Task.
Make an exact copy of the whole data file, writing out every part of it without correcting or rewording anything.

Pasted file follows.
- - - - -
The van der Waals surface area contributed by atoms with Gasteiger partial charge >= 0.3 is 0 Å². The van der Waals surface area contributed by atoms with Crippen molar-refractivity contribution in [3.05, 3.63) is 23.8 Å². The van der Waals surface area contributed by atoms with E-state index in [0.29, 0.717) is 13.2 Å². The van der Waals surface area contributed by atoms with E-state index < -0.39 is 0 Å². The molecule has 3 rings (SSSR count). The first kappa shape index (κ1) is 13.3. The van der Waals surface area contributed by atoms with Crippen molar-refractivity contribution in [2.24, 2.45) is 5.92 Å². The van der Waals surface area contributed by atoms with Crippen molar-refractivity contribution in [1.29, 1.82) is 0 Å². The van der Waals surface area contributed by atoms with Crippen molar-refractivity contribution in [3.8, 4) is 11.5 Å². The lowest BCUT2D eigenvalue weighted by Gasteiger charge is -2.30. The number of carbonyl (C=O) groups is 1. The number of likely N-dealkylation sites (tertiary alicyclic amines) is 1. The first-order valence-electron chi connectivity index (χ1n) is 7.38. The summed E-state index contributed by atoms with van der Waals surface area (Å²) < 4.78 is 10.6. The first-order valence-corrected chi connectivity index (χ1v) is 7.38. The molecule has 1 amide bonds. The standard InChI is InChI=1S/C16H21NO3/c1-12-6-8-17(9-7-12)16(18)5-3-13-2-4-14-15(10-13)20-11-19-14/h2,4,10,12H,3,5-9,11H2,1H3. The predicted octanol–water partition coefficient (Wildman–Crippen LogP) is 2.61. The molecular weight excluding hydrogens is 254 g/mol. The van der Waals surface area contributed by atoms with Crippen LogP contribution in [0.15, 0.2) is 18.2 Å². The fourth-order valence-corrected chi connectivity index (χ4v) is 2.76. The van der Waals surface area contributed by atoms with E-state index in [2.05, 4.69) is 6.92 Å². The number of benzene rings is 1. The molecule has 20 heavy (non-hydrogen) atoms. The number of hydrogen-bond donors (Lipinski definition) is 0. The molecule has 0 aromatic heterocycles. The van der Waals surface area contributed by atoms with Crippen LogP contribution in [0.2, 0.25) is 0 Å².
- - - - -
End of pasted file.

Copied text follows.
The van der Waals surface area contributed by atoms with Gasteiger partial charge >= 0.3 is 0 Å². The van der Waals surface area contributed by atoms with Crippen molar-refractivity contribution in [3.05, 3.63) is 23.8 Å². The van der Waals surface area contributed by atoms with E-state index in [0.29, 0.717) is 13.2 Å². The van der Waals surface area contributed by atoms with E-state index < -0.39 is 0 Å². The molecule has 3 rings (SSSR count). The first kappa shape index (κ1) is 13.3. The van der Waals surface area contributed by atoms with Crippen molar-refractivity contribution in [2.24, 2.45) is 5.92 Å². The van der Waals surface area contributed by atoms with Crippen molar-refractivity contribution in [1.29, 1.82) is 0 Å². The van der Waals surface area contributed by atoms with Crippen molar-refractivity contribution in [3.8, 4) is 11.5 Å². The lowest BCUT2D eigenvalue weighted by Gasteiger charge is -2.30. The number of carbonyl (C=O) groups is 1. The number of likely N-dealkylation sites (tertiary alicyclic amines) is 1. The first-order valence-electron chi connectivity index (χ1n) is 7.38. The summed E-state index contributed by atoms with van der Waals surface area (Å²) < 4.78 is 10.6. The first-order valence-corrected chi connectivity index (χ1v) is 7.38. The molecule has 1 amide bonds. The standard InChI is InChI=1S/C16H21NO3/c1-12-6-8-17(9-7-12)16(18)5-3-13-2-4-14-15(10-13)20-11-19-14/h2,4,10,12H,3,5-9,11H2,1H3. The predicted octanol–water partition coefficient (Wildman–Crippen LogP) is 2.61. The molecular weight excluding hydrogens is 254 g/mol. The van der Waals surface area contributed by atoms with Crippen LogP contribution in [0.15, 0.2) is 18.2 Å². The fourth-order valence-corrected chi connectivity index (χ4v) is 2.76. The van der Waals surface area contributed by atoms with E-state index in [2.05, 4.69) is 6.92 Å². The number of benzene rings is 1. The molecule has 20 heavy (non-hydrogen) atoms. The number of hydrogen-bond donors (Lipinski definition) is 0. The molecule has 0 aromatic heterocycles. The van der Waals surface area contributed by atoms with Crippen LogP contribution in [0.2, 0.25) is 0 Å².